Lit Crit: the Sun Also Rises

Lit Crit: the Sun Also Rises

Lit Crit: The Sun Also Rises

In Ernest Hemmingway’s The Sun Also Rises, a different style of writing is clearly evident. To go along with this unique style, we see an unusual structure demonstrated throughout the novel. In William L. Vance’s “Implications of Form in The Sun Also Rises,” he addresses this structure and analyzes the writing much deeper than most would while reading.
William L. Vance’s analysis focuses on the “episodic and circular aspects of the structure.” This is very evident for readers to realize after reading of the characters common actions. In the life of Jake, Robert, and the other characters of the novel it seems as though they follow the same routine from day to day. These routines include “drinking and bullfight watching for all, sex for some, and fishing for the rest. And talk and self-torture.”
The role of relationships in the novel is brought up by William Vance. The character’s relationships are what illustrate the circular motion of events. The relationship between Jake and Brett is brought up as one of the few constants. William Vance states that their special love for each other is almost always existent no matter what is going on in either of the two’s life. The constant low of society is also brought up as constant. Throughout the novel it seems as though the characters never take a break from their drinking. William Vance uses Robert Cohn as the prime example of this misery due to his constant desire for Brett. His attraction to her is very intense to the point that “he appears ridiculous.” Robert’s reoccurring feelings for Brett fit the circular and constant motions due to the fact that his feelings for her always return no matter what Brett is up to and how down he truly is.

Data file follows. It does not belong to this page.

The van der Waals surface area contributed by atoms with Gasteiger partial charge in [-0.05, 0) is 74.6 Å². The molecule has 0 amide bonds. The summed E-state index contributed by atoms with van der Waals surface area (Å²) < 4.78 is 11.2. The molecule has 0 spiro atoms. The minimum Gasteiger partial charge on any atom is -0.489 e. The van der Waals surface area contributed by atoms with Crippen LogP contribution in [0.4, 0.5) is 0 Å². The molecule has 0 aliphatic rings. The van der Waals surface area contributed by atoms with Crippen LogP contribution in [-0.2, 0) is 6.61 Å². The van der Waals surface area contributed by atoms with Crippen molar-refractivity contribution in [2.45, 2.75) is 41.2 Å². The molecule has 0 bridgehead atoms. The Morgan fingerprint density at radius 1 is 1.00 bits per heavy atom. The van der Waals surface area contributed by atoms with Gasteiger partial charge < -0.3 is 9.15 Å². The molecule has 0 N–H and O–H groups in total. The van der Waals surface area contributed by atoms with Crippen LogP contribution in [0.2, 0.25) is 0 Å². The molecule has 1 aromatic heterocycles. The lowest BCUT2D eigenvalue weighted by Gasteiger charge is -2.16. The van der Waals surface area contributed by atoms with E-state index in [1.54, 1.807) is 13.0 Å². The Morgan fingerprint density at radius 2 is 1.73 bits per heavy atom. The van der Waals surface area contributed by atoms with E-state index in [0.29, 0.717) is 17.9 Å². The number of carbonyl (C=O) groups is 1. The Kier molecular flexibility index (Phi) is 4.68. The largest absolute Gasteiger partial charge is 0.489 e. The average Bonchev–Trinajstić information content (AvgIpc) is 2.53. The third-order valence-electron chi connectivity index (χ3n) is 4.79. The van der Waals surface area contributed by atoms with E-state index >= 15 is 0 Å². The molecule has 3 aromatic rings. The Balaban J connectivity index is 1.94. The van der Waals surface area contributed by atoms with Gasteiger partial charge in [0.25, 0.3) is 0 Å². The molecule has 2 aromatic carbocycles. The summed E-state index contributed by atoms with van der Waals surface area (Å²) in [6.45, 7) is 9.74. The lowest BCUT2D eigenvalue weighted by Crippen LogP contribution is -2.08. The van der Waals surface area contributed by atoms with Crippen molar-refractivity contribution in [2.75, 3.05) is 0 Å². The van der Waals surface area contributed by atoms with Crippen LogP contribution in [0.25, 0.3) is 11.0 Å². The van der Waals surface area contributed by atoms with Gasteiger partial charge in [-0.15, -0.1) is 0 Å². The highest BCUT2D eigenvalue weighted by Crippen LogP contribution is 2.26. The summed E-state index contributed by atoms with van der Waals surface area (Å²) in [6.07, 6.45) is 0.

Brett is the main character that illustrates the circular structure. William Vance brings up the large amount of episodes that Brett goes through. These episodes involved different men, and the one with Robert that intensified his unattainable...

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